Women who are either physically and emotionally abused are much more likely than others to develop physical and mental problems, even when the abuse is of “low severity.”
These findings and others were published in today’s Journal of General Internal Medicine. All reiterate a fact that long been known — that the physical and emotional abuse of women is a major health problem in the U.S.
Low-severity abuse, which was defined as shoves, grabs or threats against a woman or her children, was found to induce anxiety, depression, diarrhea, abnormal vaginal discharge, abdominal pain, and loss of appetite.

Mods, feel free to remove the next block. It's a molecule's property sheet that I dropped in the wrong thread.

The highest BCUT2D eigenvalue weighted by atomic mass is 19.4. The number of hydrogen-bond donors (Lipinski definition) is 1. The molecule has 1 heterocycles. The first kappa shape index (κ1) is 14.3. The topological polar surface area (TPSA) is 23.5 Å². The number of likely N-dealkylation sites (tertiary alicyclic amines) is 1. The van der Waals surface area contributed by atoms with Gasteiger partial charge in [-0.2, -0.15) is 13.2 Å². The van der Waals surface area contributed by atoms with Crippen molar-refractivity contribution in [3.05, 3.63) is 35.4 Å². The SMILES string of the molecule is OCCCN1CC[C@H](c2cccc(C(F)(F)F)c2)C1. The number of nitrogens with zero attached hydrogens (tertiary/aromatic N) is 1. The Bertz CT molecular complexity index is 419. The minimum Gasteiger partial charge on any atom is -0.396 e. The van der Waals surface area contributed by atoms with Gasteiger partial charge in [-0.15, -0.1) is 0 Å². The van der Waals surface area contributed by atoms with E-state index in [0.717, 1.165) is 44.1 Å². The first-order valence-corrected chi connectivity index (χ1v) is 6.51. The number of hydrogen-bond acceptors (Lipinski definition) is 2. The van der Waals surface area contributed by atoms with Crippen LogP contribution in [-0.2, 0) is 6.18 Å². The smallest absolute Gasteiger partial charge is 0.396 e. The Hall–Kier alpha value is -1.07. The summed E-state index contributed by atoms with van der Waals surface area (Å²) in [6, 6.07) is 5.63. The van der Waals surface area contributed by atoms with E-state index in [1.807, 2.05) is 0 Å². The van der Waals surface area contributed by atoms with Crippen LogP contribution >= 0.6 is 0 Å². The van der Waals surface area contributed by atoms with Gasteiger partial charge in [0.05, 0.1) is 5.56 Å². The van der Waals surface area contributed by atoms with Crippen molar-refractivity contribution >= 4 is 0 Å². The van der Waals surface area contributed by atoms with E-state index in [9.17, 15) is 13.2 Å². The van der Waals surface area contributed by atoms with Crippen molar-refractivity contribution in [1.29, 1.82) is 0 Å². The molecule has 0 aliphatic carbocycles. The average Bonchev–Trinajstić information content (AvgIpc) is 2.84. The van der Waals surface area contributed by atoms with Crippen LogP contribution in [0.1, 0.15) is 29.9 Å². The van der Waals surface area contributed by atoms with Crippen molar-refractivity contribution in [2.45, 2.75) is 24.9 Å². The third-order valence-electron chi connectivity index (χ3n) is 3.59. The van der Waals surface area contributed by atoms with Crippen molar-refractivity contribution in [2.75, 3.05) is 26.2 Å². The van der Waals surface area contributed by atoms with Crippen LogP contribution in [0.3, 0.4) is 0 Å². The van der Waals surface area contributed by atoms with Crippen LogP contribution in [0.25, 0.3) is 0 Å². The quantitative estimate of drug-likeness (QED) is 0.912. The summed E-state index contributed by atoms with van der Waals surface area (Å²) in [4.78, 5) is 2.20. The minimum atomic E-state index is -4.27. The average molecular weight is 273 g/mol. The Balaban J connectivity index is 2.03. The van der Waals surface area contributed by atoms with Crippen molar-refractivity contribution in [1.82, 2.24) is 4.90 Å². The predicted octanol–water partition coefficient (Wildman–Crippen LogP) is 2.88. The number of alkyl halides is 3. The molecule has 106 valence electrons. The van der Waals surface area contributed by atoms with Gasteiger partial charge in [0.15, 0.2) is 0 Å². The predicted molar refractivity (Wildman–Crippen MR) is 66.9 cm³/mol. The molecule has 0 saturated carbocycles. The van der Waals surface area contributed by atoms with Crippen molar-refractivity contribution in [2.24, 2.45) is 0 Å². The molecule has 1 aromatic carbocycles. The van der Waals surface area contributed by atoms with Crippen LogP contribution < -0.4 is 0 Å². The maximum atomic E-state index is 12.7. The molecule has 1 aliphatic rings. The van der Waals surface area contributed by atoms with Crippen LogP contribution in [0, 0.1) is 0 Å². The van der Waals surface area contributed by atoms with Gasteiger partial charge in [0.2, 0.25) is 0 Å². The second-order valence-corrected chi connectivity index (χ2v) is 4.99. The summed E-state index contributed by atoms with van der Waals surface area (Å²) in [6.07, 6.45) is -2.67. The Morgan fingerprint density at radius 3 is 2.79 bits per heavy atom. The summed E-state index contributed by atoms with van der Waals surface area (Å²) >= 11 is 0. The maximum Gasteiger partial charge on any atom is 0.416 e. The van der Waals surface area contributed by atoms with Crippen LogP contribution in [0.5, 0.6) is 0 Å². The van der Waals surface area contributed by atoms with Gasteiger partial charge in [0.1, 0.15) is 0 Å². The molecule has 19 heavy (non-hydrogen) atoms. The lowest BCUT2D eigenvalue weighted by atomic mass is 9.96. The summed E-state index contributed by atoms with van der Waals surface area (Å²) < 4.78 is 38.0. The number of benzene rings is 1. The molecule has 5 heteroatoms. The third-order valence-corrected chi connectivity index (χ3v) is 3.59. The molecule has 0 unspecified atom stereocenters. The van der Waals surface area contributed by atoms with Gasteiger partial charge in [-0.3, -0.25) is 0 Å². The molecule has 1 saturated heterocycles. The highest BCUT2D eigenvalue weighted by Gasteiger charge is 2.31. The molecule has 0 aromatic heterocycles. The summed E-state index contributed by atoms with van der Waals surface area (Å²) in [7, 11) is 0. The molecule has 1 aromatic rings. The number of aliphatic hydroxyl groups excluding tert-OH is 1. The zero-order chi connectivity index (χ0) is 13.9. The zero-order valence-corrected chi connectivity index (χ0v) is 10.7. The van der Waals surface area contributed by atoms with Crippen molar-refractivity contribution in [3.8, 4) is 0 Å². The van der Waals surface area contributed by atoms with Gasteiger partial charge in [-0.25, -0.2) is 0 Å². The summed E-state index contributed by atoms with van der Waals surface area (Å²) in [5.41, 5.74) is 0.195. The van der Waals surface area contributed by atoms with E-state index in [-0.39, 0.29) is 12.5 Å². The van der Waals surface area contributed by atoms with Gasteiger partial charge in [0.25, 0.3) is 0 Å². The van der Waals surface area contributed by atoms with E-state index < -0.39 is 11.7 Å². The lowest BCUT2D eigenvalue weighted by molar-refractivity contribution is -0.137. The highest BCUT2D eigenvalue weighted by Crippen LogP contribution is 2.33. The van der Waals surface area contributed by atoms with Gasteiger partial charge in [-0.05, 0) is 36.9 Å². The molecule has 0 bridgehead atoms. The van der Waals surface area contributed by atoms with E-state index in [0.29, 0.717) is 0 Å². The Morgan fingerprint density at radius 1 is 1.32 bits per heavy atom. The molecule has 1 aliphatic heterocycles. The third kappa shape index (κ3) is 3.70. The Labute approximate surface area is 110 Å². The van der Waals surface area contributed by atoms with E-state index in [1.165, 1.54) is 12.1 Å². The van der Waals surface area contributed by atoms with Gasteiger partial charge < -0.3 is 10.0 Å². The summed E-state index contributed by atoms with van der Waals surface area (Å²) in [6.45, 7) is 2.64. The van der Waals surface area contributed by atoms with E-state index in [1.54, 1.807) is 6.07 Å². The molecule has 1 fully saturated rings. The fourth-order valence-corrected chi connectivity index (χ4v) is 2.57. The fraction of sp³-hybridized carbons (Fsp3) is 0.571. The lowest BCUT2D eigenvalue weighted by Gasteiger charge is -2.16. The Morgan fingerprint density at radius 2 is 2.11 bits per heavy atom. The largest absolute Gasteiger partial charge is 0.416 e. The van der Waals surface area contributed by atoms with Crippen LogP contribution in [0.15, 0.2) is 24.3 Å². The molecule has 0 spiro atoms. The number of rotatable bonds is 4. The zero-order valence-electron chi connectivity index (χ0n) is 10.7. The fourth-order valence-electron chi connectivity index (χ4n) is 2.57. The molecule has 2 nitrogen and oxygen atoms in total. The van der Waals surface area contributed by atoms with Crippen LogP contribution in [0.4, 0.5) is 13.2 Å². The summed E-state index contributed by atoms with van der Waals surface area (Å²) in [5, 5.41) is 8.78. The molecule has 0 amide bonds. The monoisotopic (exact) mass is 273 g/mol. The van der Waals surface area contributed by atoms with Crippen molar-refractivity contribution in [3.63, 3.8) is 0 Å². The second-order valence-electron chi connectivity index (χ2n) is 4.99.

Dr. Jeanne McCauley, a physician advisor for the Johns Hopkins Medical Services Corporation, said that low severity abuse is a major health problem in the United States, yet is rarely reported or treated. Study authors urge physicians, public health workers, and researchers to find out whether their patients are being abused and to be aware of the negative health affects abuse can cause.
[Source: UPI – October 6, 1998]